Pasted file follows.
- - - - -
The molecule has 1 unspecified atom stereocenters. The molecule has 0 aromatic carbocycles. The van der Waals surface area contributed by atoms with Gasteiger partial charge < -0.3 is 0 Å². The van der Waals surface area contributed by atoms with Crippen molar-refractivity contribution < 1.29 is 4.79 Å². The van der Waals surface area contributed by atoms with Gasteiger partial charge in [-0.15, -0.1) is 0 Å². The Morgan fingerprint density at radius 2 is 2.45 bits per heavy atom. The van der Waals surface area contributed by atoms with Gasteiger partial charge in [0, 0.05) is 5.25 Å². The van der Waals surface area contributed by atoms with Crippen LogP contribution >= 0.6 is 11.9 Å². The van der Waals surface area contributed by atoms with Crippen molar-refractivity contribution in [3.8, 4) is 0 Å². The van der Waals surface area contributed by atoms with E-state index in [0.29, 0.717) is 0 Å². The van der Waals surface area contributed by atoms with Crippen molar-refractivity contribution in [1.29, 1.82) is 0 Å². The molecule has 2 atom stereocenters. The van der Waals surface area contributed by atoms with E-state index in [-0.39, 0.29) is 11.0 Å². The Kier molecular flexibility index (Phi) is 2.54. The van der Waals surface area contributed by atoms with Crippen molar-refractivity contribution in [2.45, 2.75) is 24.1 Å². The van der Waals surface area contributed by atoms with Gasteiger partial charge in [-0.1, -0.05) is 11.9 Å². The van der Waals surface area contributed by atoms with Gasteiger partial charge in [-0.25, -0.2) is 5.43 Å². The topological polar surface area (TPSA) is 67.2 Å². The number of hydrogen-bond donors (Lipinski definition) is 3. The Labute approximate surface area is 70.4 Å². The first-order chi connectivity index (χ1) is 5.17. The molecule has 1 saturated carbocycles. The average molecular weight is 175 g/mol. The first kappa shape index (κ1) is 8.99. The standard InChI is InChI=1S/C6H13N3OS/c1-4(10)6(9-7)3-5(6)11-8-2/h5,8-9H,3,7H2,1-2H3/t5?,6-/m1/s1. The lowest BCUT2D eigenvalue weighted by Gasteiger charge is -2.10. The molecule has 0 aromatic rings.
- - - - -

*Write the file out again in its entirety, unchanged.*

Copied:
The molecule has 1 unspecified atom stereocenters. The molecule has 0 aromatic carbocycles. The van der Waals surface area contributed by atoms with Gasteiger partial charge < -0.3 is 0 Å². The van der Waals surface area contributed by atoms with Crippen molar-refractivity contribution < 1.29 is 4.79 Å². The van der Waals surface area contributed by atoms with Gasteiger partial charge in [-0.15, -0.1) is 0 Å². The Morgan fingerprint density at radius 2 is 2.45 bits per heavy atom. The van der Waals surface area contributed by atoms with Gasteiger partial charge in [0, 0.05) is 5.25 Å². The van der Waals surface area contributed by atoms with Crippen LogP contribution >= 0.6 is 11.9 Å². The van der Waals surface area contributed by atoms with Crippen molar-refractivity contribution in [3.8, 4) is 0 Å². The van der Waals surface area contributed by atoms with E-state index in [0.29, 0.717) is 0 Å². The van der Waals surface area contributed by atoms with Crippen molar-refractivity contribution in [1.29, 1.82) is 0 Å². The molecule has 2 atom stereocenters. The van der Waals surface area contributed by atoms with E-state index in [-0.39, 0.29) is 11.0 Å². The Kier molecular flexibility index (Phi) is 2.54. The van der Waals surface area contributed by atoms with Crippen molar-refractivity contribution in [2.45, 2.75) is 24.1 Å². The van der Waals surface area contributed by atoms with Gasteiger partial charge in [-0.1, -0.05) is 11.9 Å². The van der Waals surface area contributed by atoms with Gasteiger partial charge in [-0.25, -0.2) is 5.43 Å². The topological polar surface area (TPSA) is 67.2 Å². The number of hydrogen-bond donors (Lipinski definition) is 3. The Labute approximate surface area is 70.4 Å². The first-order chi connectivity index (χ1) is 5.17. The molecule has 1 saturated carbocycles. The average molecular weight is 175 g/mol. The first kappa shape index (κ1) is 8.99. The standard InChI is InChI=1S/C6H13N3OS/c1-4(10)6(9-7)3-5(6)11-8-2/h5,8-9H,3,7H2,1-2H3/t5?,6-/m1/s1. The lowest BCUT2D eigenvalue weighted by Gasteiger charge is -2.10. The molecule has 0 aromatic rings.